It’s better to write something than nothing at all. You may not be happy with the dialogue you’re writing, but you should not sit there for hours staring at your screen trying to come up with something better. You should just write what you can and move on. 

Once the words are on the page, they become tangible. You should move on for the time being and come back to that section later. You have plenty of time to ruminate on the scene and come up with something better on the second, third, and fourth drafts. More than anything else, successful writing is just about writing something rather than nothing.

Breaks Between Daily Writing Exercises

Know When You Need to Step Away

Life happens. You may have wanted to finish your screenplay in 30 days, but now it’s Day 31 and you still have 20 pages to go. Don’t kick yourself for failing to meet your deadline. You’re only human. Pick yourself back up and get to work finishing those 20 pages in the near future. 

What do writers do all day? The truth is that they have various other projects. They may have errands to run or take care of their family. Most writers don’t have eight hours a day to devote to writing, so you don’t have to hold yourself to some unattainable standard. 

Chuck Palahniuk, whose novel was adapted into the Fight Club script we all know, has a great analogy to the writing process. In the video below, he compares writing to going to the bathroom. Basically, get in, get out, and move on with your day.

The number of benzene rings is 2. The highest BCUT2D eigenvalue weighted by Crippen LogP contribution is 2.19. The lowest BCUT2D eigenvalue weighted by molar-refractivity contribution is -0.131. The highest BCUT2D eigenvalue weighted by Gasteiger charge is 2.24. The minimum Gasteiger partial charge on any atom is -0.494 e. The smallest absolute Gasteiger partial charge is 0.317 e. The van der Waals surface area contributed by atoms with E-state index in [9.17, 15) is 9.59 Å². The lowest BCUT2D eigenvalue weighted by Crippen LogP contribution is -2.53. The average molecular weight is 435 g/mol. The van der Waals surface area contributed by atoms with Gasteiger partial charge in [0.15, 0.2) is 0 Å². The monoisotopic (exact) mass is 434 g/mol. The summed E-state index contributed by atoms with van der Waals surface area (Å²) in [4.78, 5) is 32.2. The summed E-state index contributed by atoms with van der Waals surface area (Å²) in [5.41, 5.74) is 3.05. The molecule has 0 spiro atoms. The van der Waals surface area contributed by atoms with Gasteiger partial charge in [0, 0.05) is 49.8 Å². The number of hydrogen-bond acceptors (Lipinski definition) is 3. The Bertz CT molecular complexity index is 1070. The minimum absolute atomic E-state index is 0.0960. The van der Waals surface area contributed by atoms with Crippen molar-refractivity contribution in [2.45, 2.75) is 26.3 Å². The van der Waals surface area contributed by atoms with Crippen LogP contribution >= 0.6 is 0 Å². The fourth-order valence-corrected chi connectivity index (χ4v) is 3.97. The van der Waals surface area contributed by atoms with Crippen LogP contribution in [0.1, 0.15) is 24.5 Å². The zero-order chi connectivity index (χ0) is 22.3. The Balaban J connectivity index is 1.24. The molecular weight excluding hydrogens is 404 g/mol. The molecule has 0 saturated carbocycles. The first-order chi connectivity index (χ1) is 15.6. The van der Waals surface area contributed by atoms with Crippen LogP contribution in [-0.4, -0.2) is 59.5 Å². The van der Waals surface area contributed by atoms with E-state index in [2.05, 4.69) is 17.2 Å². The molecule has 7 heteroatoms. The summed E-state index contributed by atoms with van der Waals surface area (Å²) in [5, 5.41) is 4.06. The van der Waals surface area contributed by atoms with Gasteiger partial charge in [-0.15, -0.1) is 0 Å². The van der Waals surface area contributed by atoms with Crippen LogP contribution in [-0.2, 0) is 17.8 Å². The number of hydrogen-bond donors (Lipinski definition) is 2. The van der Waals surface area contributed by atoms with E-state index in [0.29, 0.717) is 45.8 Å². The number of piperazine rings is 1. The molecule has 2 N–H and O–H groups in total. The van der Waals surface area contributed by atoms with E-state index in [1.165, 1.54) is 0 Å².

Don't force it out, let it come out on its own.

You don’t need to sit at your computer if you just don’t feel like writing. While building up daily writing habits is good, it’s also good to have a life. You don’t want to go overboard and push back writing your spec script for months, but taking a day break every now and then is healthy

Up Next

How to write a script like a boss

You’ll have an easier time learning how to write every day if you have the right tools at your disposal. Explore StudioBinder’s free screenwriting software to help you write in proper script formatting.

Speaking of formatting, make sure to brush up on how to write a screenplay like a pro in our essential guide.

Up Next: How to Write a Screenplay →
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  • Mike Bedard is a graduate of UCLA. He’s a screenwriter based out of Los Angeles who’s written several short films as well as sketch comedy for various theaters around LA. He’s also written articles for sites like Cracked and Ranker.